PHOTOGRAPHIC QUALITY CONTROL
Perform quality control procedures in a photographic laboratory, including
cleanliness, visual inspection, processing controls, replenishment, and
chemical measurement (pH).
Given information and diagrams pertaining to cleanliness, visual inspection,
processing controls, replenishment, and chemical measurement (pH).
Demonstrate competency of the task skills and knowledge by obtaining a
minimum passing score of 80 percent on the multiple-choice test covering
Learning Event 1:
NEED FOR QUALITY CONTROL
1. Quality control is as old as industry.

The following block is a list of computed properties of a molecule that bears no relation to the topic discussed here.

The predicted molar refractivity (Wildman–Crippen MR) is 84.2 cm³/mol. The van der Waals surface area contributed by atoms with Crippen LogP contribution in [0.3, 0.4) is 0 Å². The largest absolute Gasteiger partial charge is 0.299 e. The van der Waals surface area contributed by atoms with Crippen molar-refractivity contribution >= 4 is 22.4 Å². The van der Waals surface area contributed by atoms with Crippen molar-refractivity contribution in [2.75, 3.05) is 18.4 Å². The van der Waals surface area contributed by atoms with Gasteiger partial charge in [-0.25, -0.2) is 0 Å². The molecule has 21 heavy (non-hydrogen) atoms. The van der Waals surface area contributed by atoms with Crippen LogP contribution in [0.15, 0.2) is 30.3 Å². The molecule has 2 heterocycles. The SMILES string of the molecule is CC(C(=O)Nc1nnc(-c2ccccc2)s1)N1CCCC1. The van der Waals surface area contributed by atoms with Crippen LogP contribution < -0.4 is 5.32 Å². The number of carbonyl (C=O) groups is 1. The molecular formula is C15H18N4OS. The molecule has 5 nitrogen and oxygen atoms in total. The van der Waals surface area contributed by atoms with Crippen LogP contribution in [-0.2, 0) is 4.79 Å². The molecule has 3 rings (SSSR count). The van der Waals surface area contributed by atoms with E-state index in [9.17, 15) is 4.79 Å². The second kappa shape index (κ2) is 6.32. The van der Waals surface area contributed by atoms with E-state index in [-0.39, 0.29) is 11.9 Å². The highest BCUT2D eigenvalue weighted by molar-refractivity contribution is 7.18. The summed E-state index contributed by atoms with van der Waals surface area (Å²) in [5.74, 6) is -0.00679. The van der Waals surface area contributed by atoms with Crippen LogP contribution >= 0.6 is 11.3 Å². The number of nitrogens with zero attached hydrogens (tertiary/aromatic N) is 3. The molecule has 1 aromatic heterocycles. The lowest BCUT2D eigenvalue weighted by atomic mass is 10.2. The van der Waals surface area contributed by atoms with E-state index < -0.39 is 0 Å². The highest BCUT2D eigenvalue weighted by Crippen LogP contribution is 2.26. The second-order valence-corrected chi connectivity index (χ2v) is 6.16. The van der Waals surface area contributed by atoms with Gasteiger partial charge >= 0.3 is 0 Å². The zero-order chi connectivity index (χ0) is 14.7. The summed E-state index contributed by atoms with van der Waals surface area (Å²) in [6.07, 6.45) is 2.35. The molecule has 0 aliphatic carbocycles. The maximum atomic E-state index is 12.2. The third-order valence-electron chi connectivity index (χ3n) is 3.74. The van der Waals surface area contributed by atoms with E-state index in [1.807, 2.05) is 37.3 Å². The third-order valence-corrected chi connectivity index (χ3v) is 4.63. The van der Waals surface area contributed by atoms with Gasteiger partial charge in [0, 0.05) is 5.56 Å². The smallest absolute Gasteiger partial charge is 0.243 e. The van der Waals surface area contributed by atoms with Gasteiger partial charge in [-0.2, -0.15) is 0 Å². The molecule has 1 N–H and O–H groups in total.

From the time man began to
manufacture, there has been an interest in output.
As far back as the
Middle Ages, guild members (now union members) were required to serve long
apprenticeships. Only after long periods of training and demonstration of
skills and techniques were they considered craftsmen.
Even today, man
strives to improve the quality of the end product and uses various controls.
Standards have been set to assure quality; however, the standards that are
set are only as good as those that are kept.
Low standards equal low
quality; high standards equal high quality.
Inspections and tests are
conducted to maintain and assure quality products.
a. Camera or laboratory technicians also are concerned about quality
and aspects of its control.
Quality control has one purpose; to assure
repeatable quality of the end product, whether it is a negative,
transparency, or some other product. Quality control can be applied to the
entire system or any portion of it.